A study on a deadly E. coli outbreak in the United Kingdom linked to raw pet food adds to the evidence of such products being a risk factor for human infections, according to researchers.

In August 2017, four people were infected with related strains of Shiga toxin-producing E. coli (STEC) O157:H7. One person died after developing the kidney complication known as hemolytic uremic syndrome (HUS).

Interviews revealed three people had been exposed to dogs fed on a raw meat-based diet (RMBD), specifically tripe. In two cases, tripe was bought from the same supplier.

Many raw pet foods contain green tripe, a raw product which has not been cleaned and contains the untreated contents of a cow’s stomach. Raw pet foods could cause human illness if tainted products are consumed, handled or via secondary transfer from contact with contaminated surfaces like kitchen surfaces or dog bowls, said researchers. Feeding raw meat to pets has increased in popularity because of improved availability and the belief it has health benefits.

E. coli found but not outbreak strain
Illness onset dates were from June 23 to July 23, 2017. Two confirmed cases were female and two were male. Those affected ranged in age from 6 to 45 years old. All four patients lived in England and three were hospitalized.

Sampling and microbiological screening of raw pet food found STEC in the products. It was isolated from one sample of raw tripe but was different from the strain causing human illness. However, detection of STEC in tripe provided evidence that raw pet food was a potential source of human STEC infection during the outbreak, found the study published in the journal Epidemiology and Infection.

Food, water and environmental samples were collected by environmental health practitioners from the freezers of two patients, an implicated producer of raw pet feed and a pet food shop. Public Health England published a report on the outbreak in 2018.

STEC O100:H30 was isolated from the sample of raw tripe taken from a patient’s freezer and the swab from the producer’s preparation bench.

For the pet shop in the South East, raw pet food had been supplied by a producer, distributor and retailer based in the North East. This firm supplied the pet food for patients in the North East and was supplied by a separate producer from which the STEC O100:H30 sample originated from.

This supplier said they were sourcing tripe from two places, one based in North East England and another in Northern Ireland. Prior to onset of symptoms in the outbreak, the firm also sourced raw meat from another supplier in the North East which went into administration in July 2017 largely because of hygiene issues.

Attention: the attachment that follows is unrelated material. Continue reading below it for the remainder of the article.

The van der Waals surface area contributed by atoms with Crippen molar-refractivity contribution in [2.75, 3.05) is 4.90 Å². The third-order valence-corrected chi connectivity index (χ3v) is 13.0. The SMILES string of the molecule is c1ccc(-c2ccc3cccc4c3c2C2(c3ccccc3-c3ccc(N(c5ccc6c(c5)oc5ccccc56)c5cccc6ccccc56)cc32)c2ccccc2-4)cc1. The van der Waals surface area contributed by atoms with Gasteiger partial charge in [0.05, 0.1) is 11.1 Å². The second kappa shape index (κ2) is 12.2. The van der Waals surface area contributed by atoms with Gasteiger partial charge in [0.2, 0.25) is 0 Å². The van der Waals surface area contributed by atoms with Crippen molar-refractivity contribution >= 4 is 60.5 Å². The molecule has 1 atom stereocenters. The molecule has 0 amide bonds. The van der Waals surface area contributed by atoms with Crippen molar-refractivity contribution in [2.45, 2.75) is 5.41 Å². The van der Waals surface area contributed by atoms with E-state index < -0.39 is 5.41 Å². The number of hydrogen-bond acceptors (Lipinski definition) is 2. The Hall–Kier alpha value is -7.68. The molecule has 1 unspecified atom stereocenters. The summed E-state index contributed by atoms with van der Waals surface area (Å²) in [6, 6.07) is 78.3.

Data shows increasing risk
Four patients had contact with dogs. One fed their dogs’ raw tripe. A second had contact with dogs also fed on raw tripe purchased from the same shop as the first case. Another had close contact with a dog, including brushing its teeth with their own toothbrush. This dog was fed a raw meat-based diet.

The fourth person had contact with a family member’s dog that was not fed tripe or raw pet food. However, they reported contact with another dog fed on bulk frozen pet food sourced from an online company supplying raw pet food, four weeks prior to onset of symptoms.

A review of exposures to raw pet food among more than 2,000 STEC cases from January 2013 to December 2017 found handling raw pet food was reported for 12 patients. However, seven of those were in 2017. Nine were infected with STEC O157:H7 and three with serogroups O76:H19, O113:H4 and O146:H21.

Surveillance using whole genome sequencing data enabled the detection and investigation of the outbreak. Prior to WGS, this cluster would have gone below the radar because of the small size, geographical spread of patients and commonly reported phage type that is responsible for a third of STEC O157:H7 cases in England.

The Animal and Plant Health Agency (APHA), responsible for approving and monitoring raw pet food producers, reported an increase in manufacturers from five in 2013, to 90 with 23 awaiting approval by February 2018. Ten raw pet food incidents were reported in 2017 and eight were microbiological, according to data from the Food Standards Agency.

Legislation requires microbiological testing for Salmonella and Enterobacteriaceae but not for Listeria, Campylobacter or STEC.

Recommendations to reduce the risk of infection include improved awareness of risk and promoting good hygiene practices among the public when handling raw pet food.

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